Published: 24/03/2005, Volume II5, No. 5947 Page 10

It was a funny thing, this year's Budget. So much was riding on it, we were told. Yet it seemed to disappear from public consciousness like Easter snow, leaving Brownite columnists to explain how brilliantly the chancellor had 'ridden to the rescue' and Blairites to wonder if that was all. Was Gordon pulling his punches to undermine Tony, a Tory MP even asked me.

From a health perspective, lowkey may be unsurprising. The Department of Health has already started culling arm's-length bodies and the size of its Whitehall staff; both Budget themes. And, of course, Mr Brown had to do no more than confirm the planned£23bn increase in the health budget by 2007-08.

But I expected more comment on the historic decision to end the practice, long criticised, of deducting£30 worth of 'hotel charges' from old-age pensions when a patient stays in hospital for long periods.

'Grey power' voters are a key target for all parties and Mr Brown made a fuss of them, though he fell short of paying for personal care in homes as the Lib-Lab coalition does in Scotland. In his Scottish Labour conference speech on 6 March, he gave the (incorrect) impression he approves, though he didn't actually say so.

Lib Dem leader Charles Kennedy meanwhile promised to fund such care free in England at a cost of£1.6bn a year, almost certainly an under-estimate as Scotland's was recently proved to be.

Dwarfing all other health announcements made this week - and quite probably this year - was NHS chief executive Sir Nigel Crisp's Patient-Led NHS document, reported in last week's HSJ.

Needless to say it got very little attention in the mainstream media or from the political parties that prefer to accentuate relatively minor differences between them.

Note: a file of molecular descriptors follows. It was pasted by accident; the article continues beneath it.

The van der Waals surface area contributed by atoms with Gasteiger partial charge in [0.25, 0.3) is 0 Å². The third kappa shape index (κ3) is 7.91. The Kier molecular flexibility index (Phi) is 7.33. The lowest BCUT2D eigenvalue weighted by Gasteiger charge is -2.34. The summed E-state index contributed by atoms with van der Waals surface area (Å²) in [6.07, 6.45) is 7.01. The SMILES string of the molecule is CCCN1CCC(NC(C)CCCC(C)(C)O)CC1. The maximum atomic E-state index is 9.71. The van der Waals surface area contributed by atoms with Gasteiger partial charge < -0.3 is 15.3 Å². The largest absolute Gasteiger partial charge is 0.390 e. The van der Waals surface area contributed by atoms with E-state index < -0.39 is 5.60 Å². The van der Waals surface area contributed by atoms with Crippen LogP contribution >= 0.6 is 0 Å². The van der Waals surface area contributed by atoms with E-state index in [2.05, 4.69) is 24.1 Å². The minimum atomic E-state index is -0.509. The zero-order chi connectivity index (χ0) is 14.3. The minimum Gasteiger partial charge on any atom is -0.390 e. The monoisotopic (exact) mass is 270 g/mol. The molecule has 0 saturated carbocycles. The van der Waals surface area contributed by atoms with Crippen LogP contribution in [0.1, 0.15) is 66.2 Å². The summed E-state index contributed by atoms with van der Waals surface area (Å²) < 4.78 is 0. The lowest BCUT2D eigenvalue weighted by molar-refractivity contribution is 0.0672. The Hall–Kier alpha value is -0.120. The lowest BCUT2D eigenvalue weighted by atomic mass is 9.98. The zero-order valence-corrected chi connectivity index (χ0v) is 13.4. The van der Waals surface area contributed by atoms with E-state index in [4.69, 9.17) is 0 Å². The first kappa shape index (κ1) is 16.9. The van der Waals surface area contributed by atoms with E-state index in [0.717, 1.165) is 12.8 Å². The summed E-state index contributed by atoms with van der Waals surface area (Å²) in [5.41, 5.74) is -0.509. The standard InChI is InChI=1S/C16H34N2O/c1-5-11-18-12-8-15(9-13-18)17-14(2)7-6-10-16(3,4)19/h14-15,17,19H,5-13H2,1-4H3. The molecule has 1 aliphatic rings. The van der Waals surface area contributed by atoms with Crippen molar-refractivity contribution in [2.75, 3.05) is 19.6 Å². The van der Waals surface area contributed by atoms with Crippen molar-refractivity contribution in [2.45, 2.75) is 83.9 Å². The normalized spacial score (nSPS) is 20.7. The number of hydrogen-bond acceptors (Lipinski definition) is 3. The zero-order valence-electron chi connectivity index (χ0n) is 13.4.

I couldn't even find the Crisp package (should that be Crisp packet, I wonder? ) in my Daily Telegraph, though it did report Margaret Dixon's much-postponed operation at Warrington General.

Mercifully for all, it was a success.

Labour campaign strategists, who need to keep themselves cheerful during a bumpy ride, tell me that post-Dixon polling suggests that voters understand Mrs Dixon's cancelled op was a one-off bit of bad luck. It was interesting, but not 'illuminating' of the wider NHS.

Put another way, the campaign for justice after the IRA murder of Robert McCartney is interesting. But it also illuminates the long-hidden evolution of the IRA into gangsterism and the problem that poses for its political wing, Sinn Fein.

No personal case history in the UK election so far has provided such a lightning bolt of illumination, though I would argue that Crisp's packet breathtakingly illuminates the road down which the provision of NHS care is moving. The anti-choice Left does not seem to have noticed yet. It will holler when it does.

The Lib Dems' five-point health statement last week also placed them on the left of health secretary John Reid by offering:

free personal care;

free eye and dental checks and a review of the prescription charge regime;

quicker diagnosis to cut those 'hidden' waiting lists;

giving people control over their personal health 'MoT'; and

scrapping targets that 'hinder tackling methicillin-resistant Staphylococcus aureus and other superbugs'.

Mr Kennedy and his health spokesman, Paul Burstow, also condemned rival parties for petty bickering over who was going to spend£35bn more or less than the other.

It did not stop Lib Dem MP Ed Davey from making a fuss over trusts facing end-of-year financial shortfalls. What a wicked world!

Amid ministerial policy shifts ('flip-flops' in Daily Beast language) over cannabis and Alzheimer's drugs the significant dog may have been the one that did not bite. Both the Sunday Times and its Murdochowned stable mate, the News of the Wo r ld , audited the NHS and concluded that, after all that extra cash, things are getting better.

The NoW, which claimed the Home Office had failed its audit last week, 'passed' the DoH on Sunday.

The Sunday Times hired the King's Fund and sounded as grudging as it could manage. But you can't bury good news.

Michael White is political editor of The Guardian.